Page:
Basiliscus (? - 476 AD)
Emperor: 475 - 476 AD
Flavius Basiliscus was the brother of Aelia Verina, Leo I's widow. He was married to Zenonis and they had a son, Marcus. Basiliscus had his military career under Leo I and he became, in AD 464, 'Master of Soldiers' in Thrace, where on several occasions he successfully defeated invaders and reached the consulate in 465. Basiliscus was also in command of the disastrous expedition against the Vandals in 468 were a large fleet was sent to deal with the Vandals of Northern Africa. The circumstances for this disaster remain clouded under some controversy but it seems certain that he accepted a bribe from Geiseric (boat full of gold) to halt the invasion, giving the Vandals time to recoup and start a counterattack and defeated Basiliscus men.
During the following investigation, Basiliscus managed to avoid being executed for the military blunder with the help of well-placed connections (Aelia Verina). Basiliscus then retired and settled in Heraclea (Marmara Ereglisi) in Thrace, but then in AD 474 emperor Leo I died and he was succeeded by his son-in-law Zeno, who was very unpopular, and it wasn't long before a conspiracy was launched against him, headed by Aelia Verina and supported by Theoderic Strabo, Illus and his nephew Armatus. It was the initial aim of the plot to replace Zeno with Aelia Verina's lover Patricius but the senate rejected this candidate once Zeno had been deposed. Instead they chose as emperor Basiliscus, who had also been party of the conspiracy (AD 475). Zeno then fled to Isauria, where he was pursued by troops loyal to Basiliscus.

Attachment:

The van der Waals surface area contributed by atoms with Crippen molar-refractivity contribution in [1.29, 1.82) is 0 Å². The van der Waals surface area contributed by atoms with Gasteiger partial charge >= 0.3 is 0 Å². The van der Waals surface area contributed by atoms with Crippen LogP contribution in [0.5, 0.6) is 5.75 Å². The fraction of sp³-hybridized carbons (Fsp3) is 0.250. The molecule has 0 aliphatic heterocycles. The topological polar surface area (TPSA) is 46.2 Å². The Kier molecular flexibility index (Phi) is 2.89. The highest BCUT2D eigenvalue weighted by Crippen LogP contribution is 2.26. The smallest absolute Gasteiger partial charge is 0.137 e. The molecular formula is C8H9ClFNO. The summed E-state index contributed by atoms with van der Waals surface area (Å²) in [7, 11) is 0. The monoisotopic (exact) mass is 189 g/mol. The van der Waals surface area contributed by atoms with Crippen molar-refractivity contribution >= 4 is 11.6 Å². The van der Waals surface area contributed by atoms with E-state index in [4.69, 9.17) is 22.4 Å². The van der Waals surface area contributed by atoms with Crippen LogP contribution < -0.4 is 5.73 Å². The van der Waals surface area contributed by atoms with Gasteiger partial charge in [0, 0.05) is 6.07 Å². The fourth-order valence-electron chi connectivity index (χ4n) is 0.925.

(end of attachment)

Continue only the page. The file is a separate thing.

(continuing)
After a good start, Basiliscus rapidly lost support in the capital . First a massive fire ravaged Constantinople, destroying homes, churches, countless art treasures as well as emperor Julian's library (120,000 books). Basiliscus favouritism toward the Christian Monophysite creed was not seen with delight by the people of Constantinople, and his quarreling with the patriarch of Constantinople didn't help matters either. Basiliscus also upset Theodoric Strabo, the powerful 'Master of Soldiers', by granting the same rank to Armatus, who was the empress Aelia Zenonis' lover. General Illus, who had originally been party to the plot against Zeno, now had had enough of Basiliscus reign. Appalled by what he saw as bad government, he rejoined Zeno. Zeno, with his old general back and all support simply draining away from Basiliscus, felt the moment was right to leave his exile in Isauria and march on Constantinople.
In August 476 Zeno marched on Constantinople. When they arrived there in late August, Zeno was able to exploit the tensions caused by Basiliscus' Encyclical to force him from power without fighting. Basiliscus and his family took refuge in a church. Zeno promised not to execute them, so he exiled them to Limnae in Cappadocia, enclosed them in a dry cistern and subsequently starved them to death.